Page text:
Hémard must have loved children as he made numerous drawings of them and also illustrated, and even wrote, books specifically intended for children. These include ABCs, coloring books, and fairy tales.
In Trente Tableaux d’Historie de France (1912), an early work of Hémard’s, he illustrated thirty events in France’s history, from the legend of the founding of Marseilles in 600 B.C. to the Paris Commune of 1871. The image below depicts King Louis IX rendering justice beneath the oak of Vincennes, apparently in the case of a badminton game gone terribly wrong.
Joseph Hémard, Trente Tableaux d’Historie de France. 1912. Collection of Farley P. Katz.
André Lichtenberger, Le Petit Chaperon Vert [Little Green Riding Hood]. 1922. Collection of Farley P. Katz.
For Pergaud’s delightful novel of warring armies of young boys entirely unaffected by civilization, La Guerre des Boutons [War of the Buttons], Hémard made the definitive illustrations in vibrant pochoir.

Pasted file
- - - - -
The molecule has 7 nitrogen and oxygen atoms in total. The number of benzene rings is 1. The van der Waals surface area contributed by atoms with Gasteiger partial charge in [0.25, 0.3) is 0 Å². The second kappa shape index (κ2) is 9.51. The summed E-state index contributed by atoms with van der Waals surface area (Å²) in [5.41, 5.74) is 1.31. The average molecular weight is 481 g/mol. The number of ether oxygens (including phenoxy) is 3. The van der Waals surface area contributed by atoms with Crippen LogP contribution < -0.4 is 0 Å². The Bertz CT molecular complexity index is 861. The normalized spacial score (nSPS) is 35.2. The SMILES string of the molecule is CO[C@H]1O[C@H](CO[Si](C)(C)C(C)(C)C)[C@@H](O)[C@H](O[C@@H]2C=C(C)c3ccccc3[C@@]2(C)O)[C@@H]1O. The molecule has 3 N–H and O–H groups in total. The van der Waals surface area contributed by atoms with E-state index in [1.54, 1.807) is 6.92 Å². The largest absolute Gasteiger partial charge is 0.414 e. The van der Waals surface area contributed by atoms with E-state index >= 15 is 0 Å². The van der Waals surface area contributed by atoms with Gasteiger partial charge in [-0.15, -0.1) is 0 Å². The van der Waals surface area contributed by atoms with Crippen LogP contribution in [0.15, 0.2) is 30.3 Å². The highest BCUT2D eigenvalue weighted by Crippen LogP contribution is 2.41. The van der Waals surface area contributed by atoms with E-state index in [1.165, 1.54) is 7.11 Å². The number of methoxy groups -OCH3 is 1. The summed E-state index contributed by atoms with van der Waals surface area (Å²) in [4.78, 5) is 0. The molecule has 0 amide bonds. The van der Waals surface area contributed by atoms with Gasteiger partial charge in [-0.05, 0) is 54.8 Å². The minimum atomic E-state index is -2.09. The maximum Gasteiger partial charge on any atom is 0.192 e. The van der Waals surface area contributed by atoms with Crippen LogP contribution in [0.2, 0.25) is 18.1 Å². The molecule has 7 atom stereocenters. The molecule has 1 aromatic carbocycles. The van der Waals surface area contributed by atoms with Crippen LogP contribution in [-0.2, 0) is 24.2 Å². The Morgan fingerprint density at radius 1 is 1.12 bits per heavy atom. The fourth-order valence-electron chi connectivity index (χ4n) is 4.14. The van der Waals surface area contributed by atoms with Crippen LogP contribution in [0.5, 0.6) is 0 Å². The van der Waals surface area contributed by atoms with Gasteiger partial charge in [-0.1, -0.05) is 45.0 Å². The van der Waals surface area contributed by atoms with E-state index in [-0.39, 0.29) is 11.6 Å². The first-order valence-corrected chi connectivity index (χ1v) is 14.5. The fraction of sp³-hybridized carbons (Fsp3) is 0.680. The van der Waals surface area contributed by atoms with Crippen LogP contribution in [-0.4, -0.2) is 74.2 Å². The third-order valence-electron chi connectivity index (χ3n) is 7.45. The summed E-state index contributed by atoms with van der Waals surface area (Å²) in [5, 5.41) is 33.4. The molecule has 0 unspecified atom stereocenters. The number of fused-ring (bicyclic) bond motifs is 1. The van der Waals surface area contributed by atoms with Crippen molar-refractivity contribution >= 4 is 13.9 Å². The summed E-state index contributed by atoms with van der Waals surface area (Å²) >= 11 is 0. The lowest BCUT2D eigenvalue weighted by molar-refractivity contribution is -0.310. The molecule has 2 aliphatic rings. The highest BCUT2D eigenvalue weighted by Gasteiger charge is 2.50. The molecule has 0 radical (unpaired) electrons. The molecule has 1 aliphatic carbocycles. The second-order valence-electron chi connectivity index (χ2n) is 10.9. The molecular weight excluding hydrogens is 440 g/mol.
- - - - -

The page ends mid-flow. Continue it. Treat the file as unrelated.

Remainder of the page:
Louis Pergaud, La Guerre des Boutons. 1927. Pochoir. Collection of Farley P. Katz.
Curnonsky [Maurice Edmond Sailland], Deux Nocturnes. 1927. Collection of Farley P. Katz.
Charles Perrault, Contes de Ma Mère l’Oye [Mother Goose]. 1930. Collection of Farley P. Katz.
“ ‘And then I drew for books’: The Comic Art of Joseph Hémard,” curated by Farley P. Katz and Mike Widener, is on display Sept. 15 - Dec. 15, 2012, in the Rare Book Exhibition Gallery, Level L2, Lillian Goldman Law Library, Yale Law School.